Super Paper Mario Wii Review
I am sure anyone that even has just a passing interest in Nintendo games got ridiculously excited when Super Paper Mario was first announced for the GameCube during E3 2006. Everything about the game just looked phenomenal. The locations were beautiful, and the colours were vivid. Most importantly the developer was Intelligent Systems, who are in my opinion still highly underrated, particularly for the great work they have done over the past five years. Overall the game, the idea behind the game, and the prospect of what exactly the game was going to bring to the table was high in the loftiest echelon of hype.
Now over a year on, and after a much need change in console to give the game an audience it deservers Super Paper Mario is finally here, and just like its predecessors it offers the similar mix of both RPG and platforming action the series in known for. This time round the main villain in the game goes by the name Count Bleck, who seems to have FURY due to the forced marriage of Princess Peach and Bowser. Anyway, regardless of how strange or convoluted the main story is it really does not matter as playing a Paper Mario game, or ant quasi-RPG’s done by Intelligent Systems is more about the journey rather than the over arching narrative. Thankfully Super Paper Mario does not fail at this juncture as on your way through the game you meet a veritable tonne of likeable, interesting and over the top characters to entertain. Then, once all this plot is sorted out, it is of to the games main hub, Flipside, which is then used to access all of the game levels.
Even though Super Paper Mario was originally conceived with the GameCube controller in mind it still manages to make some interesting use of the Wiimote, letting you use it in many different ways as you play the game. When you first start of you begin to play the game holding the Wiimote like a NES controller, and for the most part this is your main way of controlling the four main characters – Mario, Luigi, Princess Peach, and Bowser – as they make their way through the game from a 2D perspective. From there the each of the four characters can gain a special ability. Peach can use her parasol to float around. Luigi gains the ability to jump much higher than any of the other characters. Bowser becomes much more powerful when he uses his ability, letting him use a fiery blast to take out enemies. And finally, there is Mario who is able to use the much vaunted ability to flip the 2D world around into a 3D view. Then as you move on you can switch between all of the characters on the fly, and mix and match their abilities to solve the games puzzles, and combat the enemies in real time. On top of all this you are also given the ability you use the Wiimote to point at the screen to find hidden items around the level.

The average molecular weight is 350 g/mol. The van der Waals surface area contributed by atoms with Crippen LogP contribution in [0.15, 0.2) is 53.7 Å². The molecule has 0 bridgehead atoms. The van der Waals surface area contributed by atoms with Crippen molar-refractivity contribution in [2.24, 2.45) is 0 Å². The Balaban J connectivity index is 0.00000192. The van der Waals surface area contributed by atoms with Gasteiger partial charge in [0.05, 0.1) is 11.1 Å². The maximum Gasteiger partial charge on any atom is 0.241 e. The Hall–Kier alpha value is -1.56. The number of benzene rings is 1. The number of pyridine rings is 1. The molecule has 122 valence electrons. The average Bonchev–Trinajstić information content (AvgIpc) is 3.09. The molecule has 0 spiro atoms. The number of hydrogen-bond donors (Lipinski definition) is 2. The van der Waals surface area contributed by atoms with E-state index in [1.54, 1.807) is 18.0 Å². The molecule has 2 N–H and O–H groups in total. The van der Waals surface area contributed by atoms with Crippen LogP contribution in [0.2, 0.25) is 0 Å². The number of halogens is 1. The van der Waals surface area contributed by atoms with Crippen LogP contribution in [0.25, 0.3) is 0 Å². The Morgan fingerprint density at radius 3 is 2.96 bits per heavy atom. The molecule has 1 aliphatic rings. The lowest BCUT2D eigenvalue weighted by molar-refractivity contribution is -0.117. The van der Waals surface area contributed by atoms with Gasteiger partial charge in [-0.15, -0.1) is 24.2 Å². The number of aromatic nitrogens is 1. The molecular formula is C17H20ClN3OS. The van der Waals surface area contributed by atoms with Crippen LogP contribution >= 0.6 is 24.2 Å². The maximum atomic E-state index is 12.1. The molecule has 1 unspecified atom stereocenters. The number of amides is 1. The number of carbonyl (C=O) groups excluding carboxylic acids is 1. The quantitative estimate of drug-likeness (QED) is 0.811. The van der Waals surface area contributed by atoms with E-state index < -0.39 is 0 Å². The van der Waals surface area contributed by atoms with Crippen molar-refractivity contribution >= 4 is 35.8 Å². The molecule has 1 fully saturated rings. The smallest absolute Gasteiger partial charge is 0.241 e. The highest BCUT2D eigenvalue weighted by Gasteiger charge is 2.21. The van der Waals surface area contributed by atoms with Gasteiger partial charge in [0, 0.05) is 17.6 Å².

However, the game does have a few problems that could be grating as you advance though the game’s 32 separate stages. But thankfully any game breaking bugs are few and far between. The biggest problem would have to be that the game forces its story far too much. In all honesty there seems to be just a few too many times when a cutscene or line after line of text will make an appearance, and even though the characters are likeable the whole conversation just ends up going on far too long to remain interesting throughout. Also unique abilities for each of your characters called pixls are also a bit more awkward than they needed to be, as they have to be accessed via a menu by pressing +. However, there is a nice selection of them, and most are interesting to use, and get to grips with as you advance though the game.
Simply by looking at the screenshots dotted abound this page you can see easily see that the game is very appealing graphically, particularly for gamers of a certain age. But obviously, seeing as the game has roots on the GameCube it will not have the instant graphical splendour seen in the likes of the upcoming Metroid Prime 3 or Super Mario Galaxy. Nevertheless, as you work your way though the game there is definitely a lot to see, especially in the later levels as they drastically evolve from what was on show in the earlier ones. Just like the graphics, the game’s audio also harks back to older Mario titles, but regretfully as a result it at times comes across a feeling almost too retro. In particular, the sound effects are the main offender as you very quickly start to get the feeling you have heard almost all of them before somewhere else. However, the music is almost the complete opposite, as some of the tunes are truly a treat to the ears, with many remixes of memorable tunes from the likes of Super Mario Bros. and Super Mario World on show.
While recent Mario console efforts may have seen him partying, golfing and playing a few round of tennis, baseball and football there is no doubt that the plumber continues to remain at his best when he stays close to his roots. If you have been a fan of Mario ever since you stomped that first Goomba on level 1-1 of Super Mario Bros. then you will find a lot to love here. There are just so many little witty references to parts of games you’d have thought Nintendo had long forgotten, excellent memorable sequences, and brand new character on show it is quite easy to label SPM one of the greatest Mario games in the last few years, and quite honestly it could be one of his best since is debut back in 1981.
It’s great, but it’s a shame we had to wait this long.